Chrysler Museum of Art Makes Two New Hires
The Chrysler Museum of Art in Norfolk, Virginia, has hired Allison M. Taylor as director of education and Heather Sherwin as director of development. Taylor is coming from Washington University’s Mildred Lane Kemper Art Museum in St. Louis, where she was head of education and community engagement. Sherwin most recently worked as vice president of advancement at the Central Carolina Community Foundation in Columbia, South Carolina. The two new staffers started in July.

Guggenheim Names New Deputy Director and Chief Advancement Officer
Leah E. Heister has been hired as the deputy director and chief advancement officer of the Solomon R. Guggenheim Museum in New York. She starts September 3. Heister was previously vice president of CCS Fundraising, a strategic consulting firm in New York City focused on the arts, education, healthcare, and social services. She has worked a consultant for the Guggenheim since 2016, and serves as an adjunct faculty member at Columbia University in New York in its graduate nonprofit management program.

Tuesday, August 13, 2019

Arkansas Art Center Names New Executive Director
The Arkansas Art Center in Little Rock, Arkansas, has named Victoria Ramirez as its new executive director. She comes aboard from the El Paso Museum of Art where she served as director since 2017. Ramirez joins the center in the midst of its $128 million fundraising campaign for a new building, which is slated to open in 2022. She has previously work as a deputy director of the Bullock Texas State History Museum in Austin, Texas, and as education director at the Museum of Fine Arts in Houston.

Team Gallery Now Represents Michael St. John
Team gallery in New York now represents Sheffield, Massachusetts–based artist Michael St. John. St. John’s work often involves the collaging of found images with trompe l’oeuil painting, and examines American history and the construction of various subcultures. He will have his first solo show at the SoHo gallery in 2020. The artist was previously represented in New York by Andrea Rosen Gallery, which closed in 2017, and had solo shows with Team in 1998 and 1999.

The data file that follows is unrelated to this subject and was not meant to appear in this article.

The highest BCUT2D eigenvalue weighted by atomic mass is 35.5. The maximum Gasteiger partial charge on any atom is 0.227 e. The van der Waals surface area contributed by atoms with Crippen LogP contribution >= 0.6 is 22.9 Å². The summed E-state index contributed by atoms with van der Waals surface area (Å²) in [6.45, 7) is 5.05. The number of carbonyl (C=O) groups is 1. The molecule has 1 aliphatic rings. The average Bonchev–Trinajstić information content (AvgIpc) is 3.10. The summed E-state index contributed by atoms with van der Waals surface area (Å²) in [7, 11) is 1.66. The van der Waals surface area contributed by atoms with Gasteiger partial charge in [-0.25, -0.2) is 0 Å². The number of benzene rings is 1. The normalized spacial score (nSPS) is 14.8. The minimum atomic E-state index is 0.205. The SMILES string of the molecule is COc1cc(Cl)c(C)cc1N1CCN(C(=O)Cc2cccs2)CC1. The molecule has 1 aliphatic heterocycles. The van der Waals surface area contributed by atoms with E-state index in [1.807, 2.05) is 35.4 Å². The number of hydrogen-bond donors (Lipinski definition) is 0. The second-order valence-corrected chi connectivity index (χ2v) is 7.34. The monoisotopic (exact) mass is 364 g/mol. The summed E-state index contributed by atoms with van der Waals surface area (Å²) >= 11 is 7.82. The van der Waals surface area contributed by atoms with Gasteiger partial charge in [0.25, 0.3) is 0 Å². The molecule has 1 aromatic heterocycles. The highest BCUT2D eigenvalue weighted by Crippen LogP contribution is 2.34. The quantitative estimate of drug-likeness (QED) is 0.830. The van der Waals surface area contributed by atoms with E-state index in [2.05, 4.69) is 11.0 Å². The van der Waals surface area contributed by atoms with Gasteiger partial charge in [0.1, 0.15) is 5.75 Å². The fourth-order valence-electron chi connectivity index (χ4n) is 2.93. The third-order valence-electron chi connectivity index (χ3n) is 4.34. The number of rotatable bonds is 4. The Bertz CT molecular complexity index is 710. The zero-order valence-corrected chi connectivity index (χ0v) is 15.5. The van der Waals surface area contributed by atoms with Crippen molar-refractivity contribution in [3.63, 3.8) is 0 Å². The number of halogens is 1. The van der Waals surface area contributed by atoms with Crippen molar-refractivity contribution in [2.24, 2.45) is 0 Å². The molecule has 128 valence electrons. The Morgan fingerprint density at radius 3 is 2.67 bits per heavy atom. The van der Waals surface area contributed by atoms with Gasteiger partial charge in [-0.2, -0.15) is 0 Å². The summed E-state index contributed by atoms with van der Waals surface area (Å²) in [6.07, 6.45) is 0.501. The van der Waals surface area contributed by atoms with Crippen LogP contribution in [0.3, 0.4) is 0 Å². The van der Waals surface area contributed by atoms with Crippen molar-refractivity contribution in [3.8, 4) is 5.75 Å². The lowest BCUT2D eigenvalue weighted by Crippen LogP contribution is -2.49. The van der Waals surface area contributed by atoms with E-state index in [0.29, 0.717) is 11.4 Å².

Drawing Center Hires New Director of Communications
Allison Underwood has been named director of communications at the Drawing Center in New York. She will begin early next month. Underwood joins the SoHo nonprofit space from the mega-gallery Hauser & Wirth, where she worked as communications manager for its two Manhattan locations. She previously worked in communications at the New Museum and Museum of Arts and Design in the city.

Brown University Gallery Taps New Curator
The David Winton Bell Gallery at Brown University in Providence, Rhode Island, has named Kate Kraczon as its curator; she started this month. Kraczon joins the gallery following her time as associate curator at the University of Pennsylvania’s Institute of Contemporary Art in Philadelphia. She had been at the ICA since 2008, organizing shows of work by Alex Da Corte and Jayson Musson, Ree Morton, Karla Black, Becky Suss, and others.

Monday, August 12, 2019

Noguchi Museum Names New Assistant Curator
New York’s Noguchi Museum has named Kate Wiener as its new assistant curator, joining after serving as curatorial assistant at the New Museum in their department of education and public engagement. Aside from curatorial duties at the Noguchi, Wiener will also be charged with overseeing public programming.

The Cultural Landscape Foundation To Launch $100,000 Prize
The Washington, D.C.-based Cultural Landscape Foundation has created a $100,000 biennial award for international landscape architects—the first of its kind. The inaugural prize is to be given in 2021, and its purse is equal to that of the prestigious Pritzker Architecture Prize. Charles A. Birnbaum, the organization’s president and CEO, said in a statement, “Landscape architecture is one of the most complex and, arguably, the least understood art forms. It challenges practitioners to be design innovators often while spanning the arts and sciences in addressing many of the most pressing social, environmental, and cultural issues in contemporary society.”

Update 8/13/19, 1 p.m.: A previous version of this article misstated the frequency of the Cultural Landscape Foundation’s award. It is biennial, not biannual.